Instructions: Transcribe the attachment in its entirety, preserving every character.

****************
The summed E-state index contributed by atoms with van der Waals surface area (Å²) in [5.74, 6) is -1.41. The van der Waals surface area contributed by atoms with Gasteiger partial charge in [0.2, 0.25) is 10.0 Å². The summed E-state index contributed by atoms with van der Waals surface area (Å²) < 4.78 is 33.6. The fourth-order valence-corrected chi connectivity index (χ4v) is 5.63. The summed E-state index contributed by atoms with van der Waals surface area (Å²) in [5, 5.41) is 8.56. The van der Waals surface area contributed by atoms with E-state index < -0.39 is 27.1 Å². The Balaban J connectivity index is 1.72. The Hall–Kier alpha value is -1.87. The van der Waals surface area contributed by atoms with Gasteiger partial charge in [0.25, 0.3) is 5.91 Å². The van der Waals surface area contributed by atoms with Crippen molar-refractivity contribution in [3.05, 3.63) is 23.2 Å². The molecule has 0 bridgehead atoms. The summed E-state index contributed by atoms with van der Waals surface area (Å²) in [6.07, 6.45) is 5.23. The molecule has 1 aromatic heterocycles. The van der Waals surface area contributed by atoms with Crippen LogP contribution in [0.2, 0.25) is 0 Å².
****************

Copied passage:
The summed E-state index contributed by atoms with van der Waals surface area (Å²) in [5.74, 6) is -1.41. The van der Waals surface area contributed by atoms with Gasteiger partial charge in [0.2, 0.25) is 10.0 Å². The summed E-state index contributed by atoms with van der Waals surface area (Å²) < 4.78 is 33.6. The fourth-order valence-corrected chi connectivity index (χ4v) is 5.63. The summed E-state index contributed by atoms with van der Waals surface area (Å²) in [5, 5.41) is 8.56. The van der Waals surface area contributed by atoms with E-state index < -0.39 is 27.1 Å². The Balaban J connectivity index is 1.72. The Hall–Kier alpha value is -1.87. The van der Waals surface area contributed by atoms with Gasteiger partial charge in [0.25, 0.3) is 5.91 Å². The van der Waals surface area contributed by atoms with Crippen molar-refractivity contribution in [3.05, 3.63) is 23.2 Å². The molecule has 0 bridgehead atoms. The summed E-state index contributed by atoms with van der Waals surface area (Å²) in [6.07, 6.45) is 5.23. The molecule has 1 aromatic heterocycles. The van der Waals surface area contributed by atoms with Crippen LogP contribution in [0.2, 0.25) is 0 Å².